A literary meditation by Jacques Stewart
Kingsley Amis, with six double whiskies inside him, sat in the final departure lounge of Acapulco airport and thought about killing James Bond with a bazooka. It could have happened…
Apologies if you sacrificed a disappointing child to ensure that this had ended. Can’t claim that continuation 007thChapters match the originals (for good or ill) and even a sympathetic reader filled with milky sap will conclude that I’ve exhausted an idea of debateable sustainability, given the knotweed of ennui throttling the initial run. You go spot a parallel, you clever old you.
I recently acquired a 1970 paperback Colonel Sun for 25p, coincidentally its price at the time and, like all books, more expensive in Australia. Why does it cost so much to stock a prison library? I suspect the bookmonger involved rejects decimalisation, and soap, but troglodytes have their uses: the book is in good condition and worth the princely sum. Second-hand bookshop for second-hand Bond: fitting. He (probably a he) muttered, through a greasedribbled beard / nest, “It’s not a real one”. I replied that he was therefore fencing counterfeit goods and I would report him to the Bizzies. Cracking him across the for’ead with me alabaster swordstick, cape a-twirl I sashayed from the emporium, the gay applause of other customers a-ringing like a peal of church bells heralding savage war, and my way festooned with seasonal blooms. Ectually, I didn’t do any of that and, in shuffling out into the drizzle, tripped over a pile (apposite collective noun) of Clive Cusslers meeting their natural fate by stabilising a table. The truth in this escapade is only in what he said, this “person” who – in principle – would be assumed to “know” books. Unrealistic to expect he had read all his wares (and, with the Cusslers, heartless to require it), but an interesting attitude. He didn’t try “Kingsley Amis wrote that”, suggesting he didn’t know / care and his ignorance / apathy had cheated him of, ooh, another five pence (max). I assert not that this is the approach of all booksellers but since in five years’ time the World’s only bookshop will be a warehouse staffed by exhausted dead-eyed polo-shirted slaves on six-hundred hours per week, I can’t expect knowledge going for’ard.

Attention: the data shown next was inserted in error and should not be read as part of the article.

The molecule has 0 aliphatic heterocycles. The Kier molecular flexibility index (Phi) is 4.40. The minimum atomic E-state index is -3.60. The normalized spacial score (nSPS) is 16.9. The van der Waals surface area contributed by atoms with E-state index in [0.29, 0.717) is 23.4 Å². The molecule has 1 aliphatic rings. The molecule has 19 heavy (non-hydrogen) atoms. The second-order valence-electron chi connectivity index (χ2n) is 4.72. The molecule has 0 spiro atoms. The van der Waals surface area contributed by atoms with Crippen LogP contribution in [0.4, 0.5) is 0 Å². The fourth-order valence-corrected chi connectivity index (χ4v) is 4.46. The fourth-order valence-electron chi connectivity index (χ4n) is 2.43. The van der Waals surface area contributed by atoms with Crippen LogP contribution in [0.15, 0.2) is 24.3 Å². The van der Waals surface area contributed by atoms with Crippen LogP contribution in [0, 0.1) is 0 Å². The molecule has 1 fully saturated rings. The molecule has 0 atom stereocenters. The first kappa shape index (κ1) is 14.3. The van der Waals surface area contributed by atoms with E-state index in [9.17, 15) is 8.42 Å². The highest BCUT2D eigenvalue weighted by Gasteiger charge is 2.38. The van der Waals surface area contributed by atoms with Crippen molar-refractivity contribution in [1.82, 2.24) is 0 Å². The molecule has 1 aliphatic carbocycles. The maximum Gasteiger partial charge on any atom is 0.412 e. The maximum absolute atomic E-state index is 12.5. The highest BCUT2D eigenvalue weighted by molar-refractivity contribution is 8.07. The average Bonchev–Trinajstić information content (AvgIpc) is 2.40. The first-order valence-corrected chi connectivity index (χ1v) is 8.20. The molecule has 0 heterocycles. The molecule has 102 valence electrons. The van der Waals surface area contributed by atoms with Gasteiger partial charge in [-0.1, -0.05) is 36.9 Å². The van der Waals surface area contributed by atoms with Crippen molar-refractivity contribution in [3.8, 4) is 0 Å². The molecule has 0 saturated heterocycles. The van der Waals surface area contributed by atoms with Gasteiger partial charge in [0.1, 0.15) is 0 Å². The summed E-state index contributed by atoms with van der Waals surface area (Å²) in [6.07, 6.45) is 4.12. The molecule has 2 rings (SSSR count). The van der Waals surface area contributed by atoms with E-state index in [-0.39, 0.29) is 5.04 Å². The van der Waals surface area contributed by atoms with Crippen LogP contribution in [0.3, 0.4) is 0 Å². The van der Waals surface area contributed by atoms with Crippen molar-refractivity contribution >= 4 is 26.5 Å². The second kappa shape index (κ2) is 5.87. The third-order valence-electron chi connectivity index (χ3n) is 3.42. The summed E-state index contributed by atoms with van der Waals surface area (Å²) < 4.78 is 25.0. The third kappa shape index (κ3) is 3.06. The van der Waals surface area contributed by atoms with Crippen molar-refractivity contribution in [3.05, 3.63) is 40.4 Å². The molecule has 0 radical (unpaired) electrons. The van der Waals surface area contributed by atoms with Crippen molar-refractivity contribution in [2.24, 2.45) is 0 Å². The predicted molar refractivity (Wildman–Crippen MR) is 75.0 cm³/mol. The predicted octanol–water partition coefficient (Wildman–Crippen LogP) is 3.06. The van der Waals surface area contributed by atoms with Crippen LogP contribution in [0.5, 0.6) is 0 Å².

What is it – that the Flemings are “real” and the “not Flemings” are…imaginary? Imagining Colonel Sun I can accept, but dreaming up High Time to Kill? Jee Harvey Christ; must lay off the Moldovan Wait Wayne. Such examples cause pause. Colonel Sun. High Time to Kill. Same “thing”, ostensibly. Wow. OK, the Flemings fluctuated, and the films “vary”, but as widely as that? A hell of a chasm right in one’s face. I do feel it in my face. It’s hurting my nose. Perhaps I shouldn’t turn it up so high.
My purchase contained an insert from 1968 for “the Companion Book Club”, promising members a saving of 14/6 on Colonel Sun’s price (if reading in “American”, five trillion dollars). Further discounts were available upon introducing a friend (unlikely) to the cabal, who could claim a gift of a “Horrockses set” (not a clue), a Food Can Opener (canned food? For humans? Is that really a thing?) or the LP “It’s Easy to Remember” by George Shearing, even if it’s not easy to remember George Shearing. An insight into the persons at whom these books are aimed, or thrown. There’s a list of members – including Major R. G. H. Savory (mmm) – and mugshots that would now be silhouetted in a tabloid. N.J. Prentice of Drumadd, Co. Armagh, says he “enjoyed” the club’s choices, his photo betraying that N.J. Prentice of Drumadd, Co. Armagh’s concept of enjoyment is swallowing a whole Mars bar sideways whilst being told that his doggy is dead. A. Phillips of Pitlochry congratulates “a high standard of diverse yarns”, quaint, like his “face” and Mr T.B. Vadge (I’m not making this up) of Burton-upon-Trent (surely he’s suffered enough?) says “…your books are the envy of all”, but only because he introduced reading to Burton-upon-Trent but, considered a fad, it never caught on.